You weren’t supposed to be reading this blog post. It was easier to just discuss privately with other investors, but Jason Calacanis tweeted this morning about VCs trying to take entire seed rounds, and so, here it goes. Anecdotally, over the last 3-6 months we’re definitely seeing more examples of larger early stage or multistage funds offer to do 80-100% of a company’s seed round. And it hasn’t been a special situation such as the founder as an EIR at said fund, or having been previously backed by that fund at earlier company. It’s a really interesting development – if ~2012 was about the “party round,” could 2014 be about the Piggy Round? I don’t have enough data to concretely pronounce this a trend, but I’ll throw some ideas out there about (a) why this might be happening and (b) whether it’s a good option for seed stage founders.
Why Are We Seeing More Piggy Rounds?
(a) We’re not, there are just more people to get hurt by sharp elbows: Ok, let’s first suggest that this isn’t happening more often, we’re just hearing about it more often. Previous to the prevalence of angel investors, it was a bunch of VC funds fighting over deals. Someone “won” a deal and the others went off to the next one. No one tweeted about it. Or wrote blog posts like this one. You just wrote a check to a different company. Now there’s so many angels and smaller funds, many who have been investing for fewer than five years, so everything looks new.
(b) Everyone wants WhatsApp: Sequoia made a bunch of dough in the WhatsApp acquisition not just because they picked a great company once, but because they kept other VCs from investing alongside. Now we all want our WhatsApps so more VCs are willing to concentrate their capital risk and cite the positive example of WhatsApp as justification.
(c) Barbelling of VCs: There have been debates as to whether the VC industry is barbelling – that’s to say, a number of near-billion dollar+ funds on one end and sub $250m funds on the other. To be caught in the middle, especially without a strong brand and partnership (aka the Benchmark exception), is to miss out. But there’s a lot of capital concentrated in that middle right now, often in firms who have a partner or two known as top in their vertical but without necessarily a broader reputation in other spaces. Thus the firm doesn’t see the breakout good deals in those other spaces. In order to go after them, they need to head earlier into seed. And they need to own enough of the company in order to get the returns they need from a $500m fund, so instead of owning 10% and splitting the seed round with another investor and some angels, they go to own 20%, which is more typical of their model in Series A and beyond. They’re less price sensitive and more ownership sensitive, so these firms are willing to pay more to get the deal. This theory is the most structural one suggested here and I tend to believe is influencing some early stage investment behaviors.
(d) AngelList Syndicates: I haven’t seen any Syndicate take the entirety of a seed round yet but I’m sure it’ll happen. And here there’s an aspect of ‘per deal’ economics that could serve as motivation since carry occurs on each deal and not the total dollars invested by the Syndicate lead.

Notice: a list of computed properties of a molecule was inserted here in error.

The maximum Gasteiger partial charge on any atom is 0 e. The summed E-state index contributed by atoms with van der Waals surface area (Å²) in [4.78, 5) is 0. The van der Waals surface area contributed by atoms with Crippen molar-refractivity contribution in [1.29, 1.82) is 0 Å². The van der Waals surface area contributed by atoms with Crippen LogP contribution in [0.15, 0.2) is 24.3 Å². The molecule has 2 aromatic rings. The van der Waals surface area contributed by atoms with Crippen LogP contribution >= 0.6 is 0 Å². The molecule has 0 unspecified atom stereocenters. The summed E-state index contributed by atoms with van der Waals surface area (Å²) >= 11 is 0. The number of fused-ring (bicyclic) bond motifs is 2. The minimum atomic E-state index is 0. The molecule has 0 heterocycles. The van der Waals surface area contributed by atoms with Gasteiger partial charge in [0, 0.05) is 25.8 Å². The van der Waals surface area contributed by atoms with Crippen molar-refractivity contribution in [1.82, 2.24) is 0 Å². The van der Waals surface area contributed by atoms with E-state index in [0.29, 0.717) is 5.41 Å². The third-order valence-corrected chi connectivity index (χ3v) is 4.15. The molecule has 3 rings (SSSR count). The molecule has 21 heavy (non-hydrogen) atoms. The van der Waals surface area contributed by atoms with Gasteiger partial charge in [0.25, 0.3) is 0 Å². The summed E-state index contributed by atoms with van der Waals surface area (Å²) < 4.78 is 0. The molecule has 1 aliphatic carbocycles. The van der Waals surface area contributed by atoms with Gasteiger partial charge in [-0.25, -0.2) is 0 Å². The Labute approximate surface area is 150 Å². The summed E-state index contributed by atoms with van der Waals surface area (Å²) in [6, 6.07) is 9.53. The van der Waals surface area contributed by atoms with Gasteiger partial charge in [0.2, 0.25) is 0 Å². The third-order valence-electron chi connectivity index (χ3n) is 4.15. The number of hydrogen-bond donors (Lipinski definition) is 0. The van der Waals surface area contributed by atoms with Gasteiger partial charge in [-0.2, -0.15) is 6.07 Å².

Are These Rounds Good for Founders?
Ok, time to ‘talk my book’ (a phrase I first encountered on Fred Wilson’s blog which means roughly, arguing that something is correct where, if true, also benefits my business). I don’t think Piggy Rounds are good for most founders because they reduce optionality too early in a company’s lifecycle. Because these rounds are mostly coming from multistage VCs who are counting on you to shoot for a “venture-scale exit,” you’re resolving to be an eight or nine figure business waaaaay before you know what that means. You’ve also got signaling risk for next round. Relationship risk (you better make sure you get along with your one investor). Lack of experience and network diversity at your investor table (can partially be solved by great advisors).
On the other hand, why would a founder jump at a Piggy Round? The opportunity to finish your fundraising in one fell swoop is very appealing since it’s the biggest time consumer and risk of an early stage company. Certainly if this is the only money being offered to you, take it! Also if it’s a partner you believe can, and will, work closely with you to build your business but only if they can hit a target ownership stake, well, I still think it’s high risk but understand the decision.
I guess it’s also appropriate to ask me whether Homebrew would ever do 80-100% of a seed financing round. It’s certainly not our model, especially when round sizes are larger than $1m (we seek to commit ~$500k – $1m as lead or co-lead of a seed round). I could imagine doing a full round at smaller scale – let’s say a founder we know is raising their first dollars and needs <$500k to get started before raising a larger round. In special situations I’d be open to this. Otherwise we’re eager to syndicate rounds with other great investors.